Climate Action

Tiny pieces of plastic cause ‘gangrene’ on coral reefs

Coral reefs in Asia are being significantly damaged by billions of microplastic waste, according to new research on the issue.

  • 26 January 2018
  • Websolutions

Coral reefs in Asia are being significantly damaged by billions of microplastic waste, according to new research on the issue.

The researchers, led by Cornell University examined nearly 125,000 reef-building corals taken from 159 reefs in Indonesia, Australia, Myanmar and Thailand.

They found signs of disease once the coral comes into direct contact with tiny pieces of plastic. It is estimated that when plastics find their way into coral they increase the likelihood of disease from 4 percent to 89 percent.

The study was published in the journal Science.

The scientists estimated that about 11.1 billion plastic items are entangled on reefs throughout the Asia-Pacific region, and without action this could increase to over 15 billion by 2025.

The amount of plastic varied widely though. In Australia there were 0.4 items per 100 square meters, while in Indonesia the figure rose to as high as 25.6 pieces per 100 square meters. The finding highlights how regional policies on addressing plastic pollution could be playing a role.

“Our work shows that plastic pollution is killing corals. Our goal is to focus less on measuring things dying and more on finding solutions,” said senior author Drew Harvell, professor of ecology and evolutionary biology at Cornell. “While we can’t stop the huge impact of global warming on coral health in the short term, this new work should drive policy toward reducing plastic pollution.”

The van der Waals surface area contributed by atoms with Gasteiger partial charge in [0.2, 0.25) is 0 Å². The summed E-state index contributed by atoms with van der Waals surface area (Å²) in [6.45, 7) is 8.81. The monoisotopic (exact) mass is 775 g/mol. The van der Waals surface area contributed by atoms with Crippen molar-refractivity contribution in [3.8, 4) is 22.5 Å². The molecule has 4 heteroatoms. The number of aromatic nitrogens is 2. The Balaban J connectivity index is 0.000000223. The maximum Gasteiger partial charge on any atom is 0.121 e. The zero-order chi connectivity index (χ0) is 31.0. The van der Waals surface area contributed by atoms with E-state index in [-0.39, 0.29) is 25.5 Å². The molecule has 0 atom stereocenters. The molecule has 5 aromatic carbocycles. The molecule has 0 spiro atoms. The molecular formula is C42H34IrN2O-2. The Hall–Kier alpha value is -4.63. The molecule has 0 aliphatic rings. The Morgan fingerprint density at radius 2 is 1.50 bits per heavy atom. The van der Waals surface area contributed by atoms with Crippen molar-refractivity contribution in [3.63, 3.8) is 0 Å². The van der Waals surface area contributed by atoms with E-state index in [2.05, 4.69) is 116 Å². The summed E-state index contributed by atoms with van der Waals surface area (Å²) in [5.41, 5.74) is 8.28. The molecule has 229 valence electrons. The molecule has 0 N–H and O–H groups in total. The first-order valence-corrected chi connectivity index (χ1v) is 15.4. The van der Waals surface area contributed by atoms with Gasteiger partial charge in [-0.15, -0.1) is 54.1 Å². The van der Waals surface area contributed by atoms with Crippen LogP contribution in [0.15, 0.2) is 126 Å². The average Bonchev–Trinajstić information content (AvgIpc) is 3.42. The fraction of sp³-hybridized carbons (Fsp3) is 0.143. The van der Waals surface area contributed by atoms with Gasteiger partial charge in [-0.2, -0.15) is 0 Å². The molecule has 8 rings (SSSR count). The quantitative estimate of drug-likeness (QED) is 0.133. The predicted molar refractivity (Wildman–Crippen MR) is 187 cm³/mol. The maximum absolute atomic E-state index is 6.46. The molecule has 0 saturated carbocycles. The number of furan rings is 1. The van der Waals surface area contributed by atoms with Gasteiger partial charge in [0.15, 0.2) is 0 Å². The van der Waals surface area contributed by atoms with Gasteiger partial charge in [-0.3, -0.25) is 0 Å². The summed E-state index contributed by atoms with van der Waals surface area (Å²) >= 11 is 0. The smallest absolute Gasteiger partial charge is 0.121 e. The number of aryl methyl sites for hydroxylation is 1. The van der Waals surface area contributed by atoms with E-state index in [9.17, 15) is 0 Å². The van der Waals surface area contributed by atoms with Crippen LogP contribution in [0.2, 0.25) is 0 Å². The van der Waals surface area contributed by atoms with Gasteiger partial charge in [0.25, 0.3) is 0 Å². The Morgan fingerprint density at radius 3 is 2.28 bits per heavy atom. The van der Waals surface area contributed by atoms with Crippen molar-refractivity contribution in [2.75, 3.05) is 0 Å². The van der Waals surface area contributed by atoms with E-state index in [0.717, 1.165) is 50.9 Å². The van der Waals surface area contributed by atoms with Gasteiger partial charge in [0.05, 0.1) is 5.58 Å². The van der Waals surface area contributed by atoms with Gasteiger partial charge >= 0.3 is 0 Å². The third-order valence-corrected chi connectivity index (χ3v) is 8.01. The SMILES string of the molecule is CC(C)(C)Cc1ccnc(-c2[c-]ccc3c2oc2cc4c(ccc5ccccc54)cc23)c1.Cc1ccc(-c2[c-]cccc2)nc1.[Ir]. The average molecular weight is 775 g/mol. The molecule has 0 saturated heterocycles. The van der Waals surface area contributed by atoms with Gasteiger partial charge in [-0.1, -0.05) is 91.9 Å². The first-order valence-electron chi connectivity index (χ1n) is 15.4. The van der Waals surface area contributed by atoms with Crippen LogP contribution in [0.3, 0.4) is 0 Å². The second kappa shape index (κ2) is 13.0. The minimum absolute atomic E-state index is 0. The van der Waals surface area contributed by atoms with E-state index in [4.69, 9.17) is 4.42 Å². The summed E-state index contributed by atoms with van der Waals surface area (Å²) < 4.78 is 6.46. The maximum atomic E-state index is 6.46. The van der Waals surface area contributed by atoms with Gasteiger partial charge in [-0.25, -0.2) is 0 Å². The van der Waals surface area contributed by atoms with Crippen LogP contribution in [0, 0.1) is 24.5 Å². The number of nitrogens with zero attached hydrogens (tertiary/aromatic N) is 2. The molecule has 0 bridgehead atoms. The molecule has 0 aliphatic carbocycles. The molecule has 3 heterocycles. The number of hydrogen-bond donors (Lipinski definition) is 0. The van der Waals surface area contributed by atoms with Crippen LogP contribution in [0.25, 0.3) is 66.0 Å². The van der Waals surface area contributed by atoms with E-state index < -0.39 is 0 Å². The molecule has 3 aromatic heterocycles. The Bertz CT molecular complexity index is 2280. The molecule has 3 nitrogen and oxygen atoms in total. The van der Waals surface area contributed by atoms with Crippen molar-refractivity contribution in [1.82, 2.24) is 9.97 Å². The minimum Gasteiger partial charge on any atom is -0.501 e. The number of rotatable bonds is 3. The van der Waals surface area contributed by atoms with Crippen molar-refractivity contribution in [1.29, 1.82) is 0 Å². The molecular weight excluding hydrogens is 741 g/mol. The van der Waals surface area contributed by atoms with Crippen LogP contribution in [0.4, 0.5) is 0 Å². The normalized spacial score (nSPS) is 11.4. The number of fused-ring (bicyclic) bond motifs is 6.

“Plastics make ideal vessels for colonizing microscopic organisms that could trigger disease if they come into contact with corals”, said the study’s lead author, Joleah Lamb.

“What’s troubling is that once the coral tissue loss occurs, it’s not coming back…It’s like getting gangrene on your foot and there is nothing you can do to stop it from affecting your whole body.”

However, Lamb concluded that we can tackle the issue: “This study demonstrates that reductions in the amount of plastic waste entering the ocean will have direct benefits to coral reefs by reducing disease-associated mortality.”

The study comes at a time of heightened action on plastic pollution around the world. At the World Economic Forum in Davos, 11 international companies committed to recycling all packaging by 2025; last week the European Union also published its strategy to ensure all plastics within its market are recycled by 2030. 


Image Credit: David Clode